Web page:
Denver’s universal basic income project reports early success


A midterm report from the Denver Basic Income Project found giving people experiencing homelessness free money is a meaningful way to improve their lives.

Driving the news: The report released Wednesday found people receiving money with no strings attached are benefiting significantly by using it to pay for groceries and other bills.

  • Others are using it for expenses like obtaining housing, rent, cars and paying significant debt.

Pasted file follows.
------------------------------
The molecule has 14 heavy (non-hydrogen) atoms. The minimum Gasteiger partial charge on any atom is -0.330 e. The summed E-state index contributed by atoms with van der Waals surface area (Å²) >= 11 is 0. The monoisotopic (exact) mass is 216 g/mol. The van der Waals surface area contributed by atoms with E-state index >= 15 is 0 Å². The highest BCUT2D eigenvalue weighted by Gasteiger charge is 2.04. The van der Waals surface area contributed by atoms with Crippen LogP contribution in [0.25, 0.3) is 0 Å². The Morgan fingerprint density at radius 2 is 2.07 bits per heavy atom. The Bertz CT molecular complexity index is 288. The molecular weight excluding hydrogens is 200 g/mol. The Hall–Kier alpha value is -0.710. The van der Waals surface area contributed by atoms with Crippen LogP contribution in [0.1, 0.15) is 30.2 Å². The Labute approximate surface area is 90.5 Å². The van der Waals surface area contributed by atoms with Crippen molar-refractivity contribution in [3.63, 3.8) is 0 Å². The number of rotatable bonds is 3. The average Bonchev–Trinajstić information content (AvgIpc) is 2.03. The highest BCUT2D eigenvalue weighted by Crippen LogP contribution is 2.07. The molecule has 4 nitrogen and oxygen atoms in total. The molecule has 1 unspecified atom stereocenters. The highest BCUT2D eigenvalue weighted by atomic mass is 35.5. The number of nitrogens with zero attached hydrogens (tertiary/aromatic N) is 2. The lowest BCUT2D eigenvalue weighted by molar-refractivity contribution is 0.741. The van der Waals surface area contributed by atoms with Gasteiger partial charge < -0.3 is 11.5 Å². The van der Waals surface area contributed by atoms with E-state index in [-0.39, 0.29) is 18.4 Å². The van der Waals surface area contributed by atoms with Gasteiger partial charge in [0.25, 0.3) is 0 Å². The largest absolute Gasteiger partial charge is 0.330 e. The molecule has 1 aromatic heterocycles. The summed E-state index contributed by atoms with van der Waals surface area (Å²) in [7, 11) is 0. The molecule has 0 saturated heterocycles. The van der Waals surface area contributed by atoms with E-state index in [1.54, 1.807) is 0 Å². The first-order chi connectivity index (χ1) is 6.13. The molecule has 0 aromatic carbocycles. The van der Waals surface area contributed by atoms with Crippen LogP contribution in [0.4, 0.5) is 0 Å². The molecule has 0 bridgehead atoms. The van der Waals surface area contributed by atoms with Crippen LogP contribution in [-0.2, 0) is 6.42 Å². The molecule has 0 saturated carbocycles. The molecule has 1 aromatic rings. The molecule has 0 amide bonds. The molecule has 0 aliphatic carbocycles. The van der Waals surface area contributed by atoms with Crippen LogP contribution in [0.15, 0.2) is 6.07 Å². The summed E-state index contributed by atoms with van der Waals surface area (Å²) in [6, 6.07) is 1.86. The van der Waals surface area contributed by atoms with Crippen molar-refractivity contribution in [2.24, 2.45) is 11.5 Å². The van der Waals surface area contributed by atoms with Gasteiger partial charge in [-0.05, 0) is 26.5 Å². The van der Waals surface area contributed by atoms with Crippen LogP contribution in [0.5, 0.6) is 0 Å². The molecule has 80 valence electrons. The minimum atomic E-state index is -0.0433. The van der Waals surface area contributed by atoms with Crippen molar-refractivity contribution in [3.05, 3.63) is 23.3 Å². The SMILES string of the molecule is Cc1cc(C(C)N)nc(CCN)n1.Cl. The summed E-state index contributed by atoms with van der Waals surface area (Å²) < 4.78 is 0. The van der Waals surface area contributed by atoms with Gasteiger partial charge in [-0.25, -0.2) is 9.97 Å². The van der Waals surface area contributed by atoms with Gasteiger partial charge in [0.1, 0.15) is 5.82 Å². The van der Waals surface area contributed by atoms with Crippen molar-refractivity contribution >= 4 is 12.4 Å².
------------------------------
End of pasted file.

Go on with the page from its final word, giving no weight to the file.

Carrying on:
Why it matters: The program’s success so far could mean it continues after its initial one-year period.

What they’re saying: “What we can conclude from the midyear report is how much hope this has provided to the unhoused community,” Andre Cunningham, co-chair of the DBIP’s advisory board, tells us.

Context: The 846 participants — who include both sheltered and unsheltered people — are broken up into three groups. One group gets $1,000 for 12 months, another gets $6,500 for the first month and will get $500 for the remaining 11, and the final gets $50 for a year.

  • While people who received $50 a month reported feeling frustrated, many still said it was helpful to have the extra cash.

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